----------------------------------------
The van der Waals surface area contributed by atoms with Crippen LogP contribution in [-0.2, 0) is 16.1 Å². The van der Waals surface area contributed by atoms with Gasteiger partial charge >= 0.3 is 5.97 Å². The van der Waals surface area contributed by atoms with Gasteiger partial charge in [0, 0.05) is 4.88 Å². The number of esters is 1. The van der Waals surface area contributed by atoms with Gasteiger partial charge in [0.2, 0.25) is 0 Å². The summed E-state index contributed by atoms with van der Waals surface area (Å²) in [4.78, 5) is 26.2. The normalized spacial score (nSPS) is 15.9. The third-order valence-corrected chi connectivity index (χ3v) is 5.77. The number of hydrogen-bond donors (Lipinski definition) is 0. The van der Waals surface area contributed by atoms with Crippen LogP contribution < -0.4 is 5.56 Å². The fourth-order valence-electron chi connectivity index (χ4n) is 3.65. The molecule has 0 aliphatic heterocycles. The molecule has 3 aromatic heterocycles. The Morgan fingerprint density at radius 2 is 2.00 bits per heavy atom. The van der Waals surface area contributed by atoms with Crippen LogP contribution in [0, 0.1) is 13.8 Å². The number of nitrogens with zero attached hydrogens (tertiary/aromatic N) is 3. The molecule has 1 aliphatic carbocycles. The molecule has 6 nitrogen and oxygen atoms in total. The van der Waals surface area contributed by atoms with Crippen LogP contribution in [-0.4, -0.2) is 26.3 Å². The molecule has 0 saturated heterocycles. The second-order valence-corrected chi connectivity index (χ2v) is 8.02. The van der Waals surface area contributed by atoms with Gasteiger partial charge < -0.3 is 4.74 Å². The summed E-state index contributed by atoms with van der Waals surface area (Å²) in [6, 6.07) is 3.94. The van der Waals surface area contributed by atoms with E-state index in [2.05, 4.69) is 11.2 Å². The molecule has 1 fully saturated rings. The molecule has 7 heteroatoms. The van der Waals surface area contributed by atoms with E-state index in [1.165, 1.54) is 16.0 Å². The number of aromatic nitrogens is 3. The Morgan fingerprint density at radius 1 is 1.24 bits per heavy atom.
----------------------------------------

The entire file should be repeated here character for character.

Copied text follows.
The van der Waals surface area contributed by atoms with Crippen LogP contribution in [-0.2, 0) is 16.1 Å². The van der Waals surface area contributed by atoms with Gasteiger partial charge >= 0.3 is 5.97 Å². The van der Waals surface area contributed by atoms with Gasteiger partial charge in [0, 0.05) is 4.88 Å². The number of esters is 1. The van der Waals surface area contributed by atoms with Gasteiger partial charge in [0.2, 0.25) is 0 Å². The summed E-state index contributed by atoms with van der Waals surface area (Å²) in [4.78, 5) is 26.2. The normalized spacial score (nSPS) is 15.9. The third-order valence-corrected chi connectivity index (χ3v) is 5.77. The number of hydrogen-bond donors (Lipinski definition) is 0. The van der Waals surface area contributed by atoms with Crippen LogP contribution < -0.4 is 5.56 Å². The fourth-order valence-electron chi connectivity index (χ4n) is 3.65. The molecule has 0 aliphatic heterocycles. The molecule has 3 aromatic heterocycles. The Morgan fingerprint density at radius 2 is 2.00 bits per heavy atom. The van der Waals surface area contributed by atoms with Crippen LogP contribution in [0, 0.1) is 13.8 Å². The number of nitrogens with zero attached hydrogens (tertiary/aromatic N) is 3. The molecule has 1 aliphatic carbocycles. The molecule has 6 nitrogen and oxygen atoms in total. The van der Waals surface area contributed by atoms with Crippen LogP contribution in [-0.4, -0.2) is 26.3 Å². The molecule has 0 saturated heterocycles. The second-order valence-corrected chi connectivity index (χ2v) is 8.02. The van der Waals surface area contributed by atoms with Gasteiger partial charge < -0.3 is 4.74 Å². The summed E-state index contributed by atoms with van der Waals surface area (Å²) in [6, 6.07) is 3.94. The van der Waals surface area contributed by atoms with E-state index in [2.05, 4.69) is 11.2 Å². The molecule has 1 fully saturated rings. The molecule has 7 heteroatoms. The van der Waals surface area contributed by atoms with E-state index in [1.165, 1.54) is 16.0 Å². The number of aromatic nitrogens is 3. The Morgan fingerprint density at radius 1 is 1.24 bits per heavy atom.